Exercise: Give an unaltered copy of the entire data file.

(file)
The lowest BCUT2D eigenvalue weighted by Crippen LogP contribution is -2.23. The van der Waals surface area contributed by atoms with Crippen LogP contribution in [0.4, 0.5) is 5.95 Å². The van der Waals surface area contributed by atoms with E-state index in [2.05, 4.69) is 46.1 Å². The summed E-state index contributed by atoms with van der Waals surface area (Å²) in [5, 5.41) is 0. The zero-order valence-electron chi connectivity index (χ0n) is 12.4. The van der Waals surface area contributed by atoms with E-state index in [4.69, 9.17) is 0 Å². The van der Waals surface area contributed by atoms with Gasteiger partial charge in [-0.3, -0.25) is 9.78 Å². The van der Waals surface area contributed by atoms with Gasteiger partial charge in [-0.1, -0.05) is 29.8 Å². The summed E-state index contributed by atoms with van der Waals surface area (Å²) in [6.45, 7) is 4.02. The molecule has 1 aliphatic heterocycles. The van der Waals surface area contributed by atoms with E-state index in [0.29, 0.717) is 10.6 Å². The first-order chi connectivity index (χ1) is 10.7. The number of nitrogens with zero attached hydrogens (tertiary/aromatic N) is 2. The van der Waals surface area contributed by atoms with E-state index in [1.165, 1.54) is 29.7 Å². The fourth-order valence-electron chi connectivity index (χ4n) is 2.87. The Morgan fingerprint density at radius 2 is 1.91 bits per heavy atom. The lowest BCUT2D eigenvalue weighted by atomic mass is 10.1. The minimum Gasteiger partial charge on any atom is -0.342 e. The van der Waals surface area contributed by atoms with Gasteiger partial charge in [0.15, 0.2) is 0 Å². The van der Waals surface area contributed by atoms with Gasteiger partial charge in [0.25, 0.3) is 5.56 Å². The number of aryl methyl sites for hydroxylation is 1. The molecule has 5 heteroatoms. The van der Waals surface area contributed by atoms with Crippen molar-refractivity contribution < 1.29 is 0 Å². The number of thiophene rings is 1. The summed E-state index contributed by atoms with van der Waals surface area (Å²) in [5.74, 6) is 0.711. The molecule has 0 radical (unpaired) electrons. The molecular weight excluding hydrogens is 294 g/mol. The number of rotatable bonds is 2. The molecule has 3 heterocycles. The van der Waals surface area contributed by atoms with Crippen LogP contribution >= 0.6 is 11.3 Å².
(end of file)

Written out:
The lowest BCUT2D eigenvalue weighted by Crippen LogP contribution is -2.23. The van der Waals surface area contributed by atoms with Crippen LogP contribution in [0.4, 0.5) is 5.95 Å². The van der Waals surface area contributed by atoms with E-state index in [2.05, 4.69) is 46.1 Å². The summed E-state index contributed by atoms with van der Waals surface area (Å²) in [5, 5.41) is 0. The zero-order valence-electron chi connectivity index (χ0n) is 12.4. The van der Waals surface area contributed by atoms with E-state index in [4.69, 9.17) is 0 Å². The van der Waals surface area contributed by atoms with Gasteiger partial charge in [-0.3, -0.25) is 9.78 Å². The van der Waals surface area contributed by atoms with Gasteiger partial charge in [-0.1, -0.05) is 29.8 Å². The summed E-state index contributed by atoms with van der Waals surface area (Å²) in [6.45, 7) is 4.02. The molecule has 1 aliphatic heterocycles. The van der Waals surface area contributed by atoms with E-state index in [0.29, 0.717) is 10.6 Å². The first-order chi connectivity index (χ1) is 10.7. The number of nitrogens with zero attached hydrogens (tertiary/aromatic N) is 2. The van der Waals surface area contributed by atoms with E-state index in [1.165, 1.54) is 29.7 Å². The fourth-order valence-electron chi connectivity index (χ4n) is 2.87. The Morgan fingerprint density at radius 2 is 1.91 bits per heavy atom. The lowest BCUT2D eigenvalue weighted by atomic mass is 10.1. The minimum Gasteiger partial charge on any atom is -0.342 e. The van der Waals surface area contributed by atoms with Gasteiger partial charge in [0.15, 0.2) is 0 Å². The van der Waals surface area contributed by atoms with Gasteiger partial charge in [0.25, 0.3) is 5.56 Å². The number of aryl methyl sites for hydroxylation is 1. The molecule has 5 heteroatoms. The van der Waals surface area contributed by atoms with Crippen molar-refractivity contribution < 1.29 is 0 Å². The number of thiophene rings is 1. The summed E-state index contributed by atoms with van der Waals surface area (Å²) in [5.74, 6) is 0.711. The molecule has 0 radical (unpaired) electrons. The molecular weight excluding hydrogens is 294 g/mol. The number of rotatable bonds is 2. The molecule has 3 heterocycles. The van der Waals surface area contributed by atoms with Crippen LogP contribution >= 0.6 is 11.3 Å².